Legitimate Peripheral Participation and Home Education

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Jan. 01, 2010

This article was published in Teaching and Teacher Education, Vol 26 number 1, Author: L. Safran, " Legitimate Peripheral Participation and Home Education", Pages 107-112, Copyright Elsevier (January 2010). (Reviewed by the Portal Team)

After a description of home education, Lave and Wenger's (1991) theory of legitimate peripheral participation (LPP) is applied to the situation of home educators who join a neighbourhood home education group, a community of practice.

Then, it is argued that the theory of LPP, with suitable modification, can also apply to and illuminate the position of home educators who are not members of a home education community of practice but who, while home educating individually, are nevertheless engaged as legitimate peripheral participants in a social learning process through reading newsletters, visiting web sites and the daily practice of home educating their children.

The study

This paper is based on an empirical study undertaken in aid of understanding the learning process of parents as they strive to become ‘home educators’ (Safran, 2008).

Data comes from thirty-four in-depth interviews of home educating parents who had been home educating for more than three years. Parents were chosen from both the US and England and Wales to mitigate any objection that the results were not due to home education but to national characteristics.

Of the thirty-four parents, four were couples (three were heterosexual couples and one lesbian couple) and seven were single parents.
Thirty-one were women and three were men. Thirteen of the thirty-four parents were from the US. The number of children in each family ranged from one to seven.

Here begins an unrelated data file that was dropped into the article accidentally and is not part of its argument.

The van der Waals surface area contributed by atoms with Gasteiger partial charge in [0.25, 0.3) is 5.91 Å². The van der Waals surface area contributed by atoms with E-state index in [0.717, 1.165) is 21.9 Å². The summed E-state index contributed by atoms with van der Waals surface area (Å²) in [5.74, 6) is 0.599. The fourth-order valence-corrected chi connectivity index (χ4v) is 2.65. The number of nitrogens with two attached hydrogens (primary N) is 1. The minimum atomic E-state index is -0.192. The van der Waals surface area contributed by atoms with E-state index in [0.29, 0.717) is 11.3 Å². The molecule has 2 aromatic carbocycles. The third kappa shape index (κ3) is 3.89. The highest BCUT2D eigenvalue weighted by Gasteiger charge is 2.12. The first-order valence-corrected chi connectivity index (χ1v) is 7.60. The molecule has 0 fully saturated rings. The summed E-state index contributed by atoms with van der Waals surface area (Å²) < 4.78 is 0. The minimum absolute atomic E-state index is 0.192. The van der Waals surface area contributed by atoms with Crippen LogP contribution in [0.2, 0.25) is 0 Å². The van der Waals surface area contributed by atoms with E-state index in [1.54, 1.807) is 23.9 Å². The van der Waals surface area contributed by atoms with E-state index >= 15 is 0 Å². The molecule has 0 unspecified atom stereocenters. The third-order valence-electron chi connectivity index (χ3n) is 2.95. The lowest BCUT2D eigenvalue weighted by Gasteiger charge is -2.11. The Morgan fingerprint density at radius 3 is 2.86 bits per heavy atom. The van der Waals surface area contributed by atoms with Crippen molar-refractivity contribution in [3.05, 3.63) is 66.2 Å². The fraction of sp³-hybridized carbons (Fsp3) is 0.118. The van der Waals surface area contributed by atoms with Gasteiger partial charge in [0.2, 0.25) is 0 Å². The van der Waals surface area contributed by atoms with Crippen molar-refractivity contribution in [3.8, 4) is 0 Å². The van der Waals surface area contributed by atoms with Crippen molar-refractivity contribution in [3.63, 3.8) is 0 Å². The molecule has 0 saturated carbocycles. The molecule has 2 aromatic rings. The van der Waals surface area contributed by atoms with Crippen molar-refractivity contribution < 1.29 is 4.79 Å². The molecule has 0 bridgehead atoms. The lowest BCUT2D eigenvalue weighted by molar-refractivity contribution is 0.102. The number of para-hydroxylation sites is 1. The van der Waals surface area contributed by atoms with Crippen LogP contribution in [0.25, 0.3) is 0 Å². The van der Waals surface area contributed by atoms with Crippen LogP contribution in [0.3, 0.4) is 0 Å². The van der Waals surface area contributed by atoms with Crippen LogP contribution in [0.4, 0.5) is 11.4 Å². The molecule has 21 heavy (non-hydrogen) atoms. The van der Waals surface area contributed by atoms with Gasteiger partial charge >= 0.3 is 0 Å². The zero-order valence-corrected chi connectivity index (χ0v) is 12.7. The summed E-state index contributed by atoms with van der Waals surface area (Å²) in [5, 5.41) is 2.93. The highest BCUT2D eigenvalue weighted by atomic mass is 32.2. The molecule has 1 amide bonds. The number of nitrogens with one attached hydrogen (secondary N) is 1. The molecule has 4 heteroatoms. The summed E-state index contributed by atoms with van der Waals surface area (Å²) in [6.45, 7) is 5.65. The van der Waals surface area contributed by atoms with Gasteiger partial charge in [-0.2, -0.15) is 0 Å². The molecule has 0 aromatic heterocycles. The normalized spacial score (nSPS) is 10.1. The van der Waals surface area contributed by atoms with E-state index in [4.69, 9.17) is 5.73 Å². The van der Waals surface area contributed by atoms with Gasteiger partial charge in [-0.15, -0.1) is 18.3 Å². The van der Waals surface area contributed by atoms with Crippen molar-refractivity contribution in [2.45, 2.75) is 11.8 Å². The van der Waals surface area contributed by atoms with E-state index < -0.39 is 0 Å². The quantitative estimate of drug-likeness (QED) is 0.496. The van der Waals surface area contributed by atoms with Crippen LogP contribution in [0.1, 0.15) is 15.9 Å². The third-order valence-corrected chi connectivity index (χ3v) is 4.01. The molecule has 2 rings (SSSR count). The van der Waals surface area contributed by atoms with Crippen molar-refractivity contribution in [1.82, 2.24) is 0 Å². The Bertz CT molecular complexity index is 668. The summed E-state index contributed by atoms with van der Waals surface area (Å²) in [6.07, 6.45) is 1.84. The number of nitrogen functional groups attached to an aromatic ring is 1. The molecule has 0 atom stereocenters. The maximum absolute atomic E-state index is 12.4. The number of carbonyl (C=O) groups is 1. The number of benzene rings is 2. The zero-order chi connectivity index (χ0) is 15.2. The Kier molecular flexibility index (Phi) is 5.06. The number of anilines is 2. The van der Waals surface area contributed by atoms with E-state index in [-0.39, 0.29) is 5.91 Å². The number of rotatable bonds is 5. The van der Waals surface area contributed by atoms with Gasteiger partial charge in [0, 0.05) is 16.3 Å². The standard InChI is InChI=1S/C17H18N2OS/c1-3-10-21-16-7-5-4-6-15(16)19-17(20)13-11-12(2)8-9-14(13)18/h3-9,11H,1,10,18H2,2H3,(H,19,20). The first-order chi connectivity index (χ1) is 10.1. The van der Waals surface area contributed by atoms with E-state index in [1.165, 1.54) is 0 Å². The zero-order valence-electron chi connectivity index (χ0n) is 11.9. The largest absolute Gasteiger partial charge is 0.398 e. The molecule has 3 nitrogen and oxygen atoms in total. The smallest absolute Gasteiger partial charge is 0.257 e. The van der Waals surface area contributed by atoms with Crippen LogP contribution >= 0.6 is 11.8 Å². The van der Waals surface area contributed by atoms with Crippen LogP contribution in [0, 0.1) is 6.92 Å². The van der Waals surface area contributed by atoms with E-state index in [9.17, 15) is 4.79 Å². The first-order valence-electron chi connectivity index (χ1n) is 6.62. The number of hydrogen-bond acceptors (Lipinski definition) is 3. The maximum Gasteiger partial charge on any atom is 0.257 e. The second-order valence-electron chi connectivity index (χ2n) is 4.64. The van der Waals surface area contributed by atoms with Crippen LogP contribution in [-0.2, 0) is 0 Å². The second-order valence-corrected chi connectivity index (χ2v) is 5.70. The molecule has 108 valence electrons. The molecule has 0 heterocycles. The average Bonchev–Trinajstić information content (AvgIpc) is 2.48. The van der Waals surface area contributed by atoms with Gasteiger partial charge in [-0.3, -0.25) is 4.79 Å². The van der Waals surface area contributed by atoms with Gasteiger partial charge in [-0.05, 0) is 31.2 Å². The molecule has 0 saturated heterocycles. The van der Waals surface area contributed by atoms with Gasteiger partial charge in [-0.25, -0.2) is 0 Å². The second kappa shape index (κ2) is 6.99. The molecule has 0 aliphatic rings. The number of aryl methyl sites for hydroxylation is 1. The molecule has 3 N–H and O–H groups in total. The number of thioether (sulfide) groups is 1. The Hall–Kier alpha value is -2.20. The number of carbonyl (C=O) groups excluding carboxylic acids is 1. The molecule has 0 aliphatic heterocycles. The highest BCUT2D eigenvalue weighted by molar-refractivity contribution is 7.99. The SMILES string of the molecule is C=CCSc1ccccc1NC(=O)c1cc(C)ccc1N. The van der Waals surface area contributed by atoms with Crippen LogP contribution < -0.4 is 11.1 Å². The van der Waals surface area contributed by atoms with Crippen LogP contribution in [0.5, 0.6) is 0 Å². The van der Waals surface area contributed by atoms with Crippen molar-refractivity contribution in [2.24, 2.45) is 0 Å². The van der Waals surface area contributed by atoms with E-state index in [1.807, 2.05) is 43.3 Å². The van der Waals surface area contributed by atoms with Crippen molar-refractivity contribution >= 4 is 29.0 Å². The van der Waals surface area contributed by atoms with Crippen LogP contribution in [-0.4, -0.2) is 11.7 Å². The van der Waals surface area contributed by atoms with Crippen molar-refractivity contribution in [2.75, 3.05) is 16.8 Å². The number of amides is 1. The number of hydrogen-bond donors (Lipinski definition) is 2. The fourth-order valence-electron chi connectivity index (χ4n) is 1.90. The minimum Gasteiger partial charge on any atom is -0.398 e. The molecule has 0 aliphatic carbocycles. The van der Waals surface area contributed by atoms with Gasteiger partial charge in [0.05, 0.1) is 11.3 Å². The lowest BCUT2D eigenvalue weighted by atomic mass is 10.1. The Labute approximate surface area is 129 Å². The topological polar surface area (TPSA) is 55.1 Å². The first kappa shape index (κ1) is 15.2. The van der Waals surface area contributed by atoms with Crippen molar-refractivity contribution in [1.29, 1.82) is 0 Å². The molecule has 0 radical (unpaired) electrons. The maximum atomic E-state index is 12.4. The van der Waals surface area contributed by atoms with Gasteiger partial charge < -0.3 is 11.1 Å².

There were eighty-seven children from the thirty families. Of the thirty families, eight families (thirty-three children) began home education without sending their children to school.

Twenty-two families began to home educate after they found a problem with their eldest at school.

Fewer than half the parents have a first degree at university. Three have a further degree. Four are qualified teachers. Eight parents were educated to secondary school level.

The main reason for home educating mentioned was that their children were unhappy at school or that home education was a natural extension of their parenting beliefs. Religion did not play a significant part in the decision to home educate.

The extension of the theory illustrates the wide explanatory power of LPP to cover social learning in many contexts.

References
Lave and Wenger, 1991 J. Lave and E. Wenger, Situated learning: Legitimate peripheral participation, Cambridge University Press, Cambridge, UK (1991).

Safran, 2008 Safran, L. (2008). Exploring identity change and communities of practice among long term home educating parents. PhD Open University, unpublished.

Updated: Jan. 12, 2010
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